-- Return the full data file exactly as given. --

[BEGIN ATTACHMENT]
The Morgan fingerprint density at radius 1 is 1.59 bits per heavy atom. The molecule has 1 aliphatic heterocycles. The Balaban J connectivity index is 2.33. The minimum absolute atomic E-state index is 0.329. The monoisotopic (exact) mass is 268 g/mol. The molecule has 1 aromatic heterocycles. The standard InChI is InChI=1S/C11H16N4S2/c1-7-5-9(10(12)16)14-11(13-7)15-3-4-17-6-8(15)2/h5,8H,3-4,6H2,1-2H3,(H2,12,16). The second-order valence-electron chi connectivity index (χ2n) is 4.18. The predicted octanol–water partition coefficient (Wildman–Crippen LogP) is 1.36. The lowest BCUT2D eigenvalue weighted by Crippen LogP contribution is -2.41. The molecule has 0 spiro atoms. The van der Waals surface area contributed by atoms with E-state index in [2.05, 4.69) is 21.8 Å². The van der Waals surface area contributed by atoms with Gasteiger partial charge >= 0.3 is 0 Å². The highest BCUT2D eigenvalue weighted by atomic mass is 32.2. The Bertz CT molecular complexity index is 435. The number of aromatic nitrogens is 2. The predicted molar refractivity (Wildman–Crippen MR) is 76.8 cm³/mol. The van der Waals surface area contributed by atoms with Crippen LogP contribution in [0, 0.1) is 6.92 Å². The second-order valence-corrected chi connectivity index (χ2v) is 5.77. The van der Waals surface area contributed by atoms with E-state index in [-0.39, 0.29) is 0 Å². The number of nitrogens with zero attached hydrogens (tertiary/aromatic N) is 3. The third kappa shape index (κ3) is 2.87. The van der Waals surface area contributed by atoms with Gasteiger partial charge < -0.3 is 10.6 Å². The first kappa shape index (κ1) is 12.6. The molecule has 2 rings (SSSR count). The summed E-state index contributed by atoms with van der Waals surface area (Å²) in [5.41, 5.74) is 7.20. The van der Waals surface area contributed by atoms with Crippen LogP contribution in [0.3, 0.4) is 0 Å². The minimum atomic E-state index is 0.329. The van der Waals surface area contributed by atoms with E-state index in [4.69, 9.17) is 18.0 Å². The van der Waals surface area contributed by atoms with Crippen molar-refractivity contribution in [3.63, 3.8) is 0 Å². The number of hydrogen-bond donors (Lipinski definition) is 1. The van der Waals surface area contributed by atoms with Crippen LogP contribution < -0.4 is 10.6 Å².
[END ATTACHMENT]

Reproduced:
The Morgan fingerprint density at radius 1 is 1.59 bits per heavy atom. The molecule has 1 aliphatic heterocycles. The Balaban J connectivity index is 2.33. The minimum absolute atomic E-state index is 0.329. The monoisotopic (exact) mass is 268 g/mol. The molecule has 1 aromatic heterocycles. The standard InChI is InChI=1S/C11H16N4S2/c1-7-5-9(10(12)16)14-11(13-7)15-3-4-17-6-8(15)2/h5,8H,3-4,6H2,1-2H3,(H2,12,16). The second-order valence-electron chi connectivity index (χ2n) is 4.18. The predicted octanol–water partition coefficient (Wildman–Crippen LogP) is 1.36. The lowest BCUT2D eigenvalue weighted by Crippen LogP contribution is -2.41. The molecule has 0 spiro atoms. The van der Waals surface area contributed by atoms with E-state index in [2.05, 4.69) is 21.8 Å². The van der Waals surface area contributed by atoms with Gasteiger partial charge >= 0.3 is 0 Å². The highest BCUT2D eigenvalue weighted by atomic mass is 32.2. The Bertz CT molecular complexity index is 435. The number of aromatic nitrogens is 2. The predicted molar refractivity (Wildman–Crippen MR) is 76.8 cm³/mol. The van der Waals surface area contributed by atoms with Crippen LogP contribution in [0, 0.1) is 6.92 Å². The second-order valence-corrected chi connectivity index (χ2v) is 5.77. The van der Waals surface area contributed by atoms with E-state index in [-0.39, 0.29) is 0 Å². The number of nitrogens with zero attached hydrogens (tertiary/aromatic N) is 3. The third kappa shape index (κ3) is 2.87. The van der Waals surface area contributed by atoms with Gasteiger partial charge < -0.3 is 10.6 Å². The first kappa shape index (κ1) is 12.6. The molecule has 2 rings (SSSR count). The summed E-state index contributed by atoms with van der Waals surface area (Å²) in [5.41, 5.74) is 7.20. The van der Waals surface area contributed by atoms with Crippen LogP contribution in [0.3, 0.4) is 0 Å². The minimum atomic E-state index is 0.329. The van der Waals surface area contributed by atoms with E-state index in [4.69, 9.17) is 18.0 Å². The van der Waals surface area contributed by atoms with Crippen molar-refractivity contribution in [3.63, 3.8) is 0 Å². The number of hydrogen-bond donors (Lipinski definition) is 1. The van der Waals surface area contributed by atoms with Crippen LogP contribution < -0.4 is 10.6 Å².